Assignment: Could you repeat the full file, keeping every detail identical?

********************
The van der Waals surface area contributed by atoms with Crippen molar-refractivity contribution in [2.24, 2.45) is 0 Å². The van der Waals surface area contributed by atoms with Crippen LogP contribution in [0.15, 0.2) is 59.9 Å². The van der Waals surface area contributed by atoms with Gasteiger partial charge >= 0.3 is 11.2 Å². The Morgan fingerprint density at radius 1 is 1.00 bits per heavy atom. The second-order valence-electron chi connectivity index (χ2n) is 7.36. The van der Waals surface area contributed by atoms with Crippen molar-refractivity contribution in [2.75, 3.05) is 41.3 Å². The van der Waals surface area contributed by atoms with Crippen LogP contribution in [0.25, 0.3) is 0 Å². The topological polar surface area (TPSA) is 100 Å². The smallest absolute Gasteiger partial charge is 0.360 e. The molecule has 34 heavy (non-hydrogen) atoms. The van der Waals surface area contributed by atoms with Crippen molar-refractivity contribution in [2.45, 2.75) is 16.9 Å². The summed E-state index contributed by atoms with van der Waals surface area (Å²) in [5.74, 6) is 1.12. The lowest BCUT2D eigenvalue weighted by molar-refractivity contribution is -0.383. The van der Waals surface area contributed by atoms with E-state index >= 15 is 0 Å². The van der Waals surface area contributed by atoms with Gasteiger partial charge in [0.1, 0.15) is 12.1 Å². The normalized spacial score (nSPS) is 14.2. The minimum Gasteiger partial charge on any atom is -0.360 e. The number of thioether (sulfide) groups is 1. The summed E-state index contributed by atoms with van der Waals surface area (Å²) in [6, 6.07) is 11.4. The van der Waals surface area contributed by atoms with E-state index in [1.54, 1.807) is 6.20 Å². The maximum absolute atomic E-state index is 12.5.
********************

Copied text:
The van der Waals surface area contributed by atoms with Crippen molar-refractivity contribution in [2.24, 2.45) is 0 Å². The van der Waals surface area contributed by atoms with Crippen LogP contribution in [0.15, 0.2) is 59.9 Å². The van der Waals surface area contributed by atoms with Gasteiger partial charge >= 0.3 is 11.2 Å². The Morgan fingerprint density at radius 1 is 1.00 bits per heavy atom. The second-order valence-electron chi connectivity index (χ2n) is 7.36. The van der Waals surface area contributed by atoms with Crippen molar-refractivity contribution in [2.75, 3.05) is 41.3 Å². The van der Waals surface area contributed by atoms with Crippen LogP contribution in [0.25, 0.3) is 0 Å². The topological polar surface area (TPSA) is 100 Å². The smallest absolute Gasteiger partial charge is 0.360 e. The molecule has 34 heavy (non-hydrogen) atoms. The van der Waals surface area contributed by atoms with Crippen molar-refractivity contribution in [2.45, 2.75) is 16.9 Å². The summed E-state index contributed by atoms with van der Waals surface area (Å²) in [5.74, 6) is 1.12. The lowest BCUT2D eigenvalue weighted by molar-refractivity contribution is -0.383. The van der Waals surface area contributed by atoms with E-state index >= 15 is 0 Å². The van der Waals surface area contributed by atoms with Gasteiger partial charge in [0.1, 0.15) is 12.1 Å². The normalized spacial score (nSPS) is 14.2. The minimum Gasteiger partial charge on any atom is -0.360 e. The number of thioether (sulfide) groups is 1. The summed E-state index contributed by atoms with van der Waals surface area (Å²) in [6, 6.07) is 11.4. The van der Waals surface area contributed by atoms with E-state index in [1.54, 1.807) is 6.20 Å². The maximum absolute atomic E-state index is 12.5.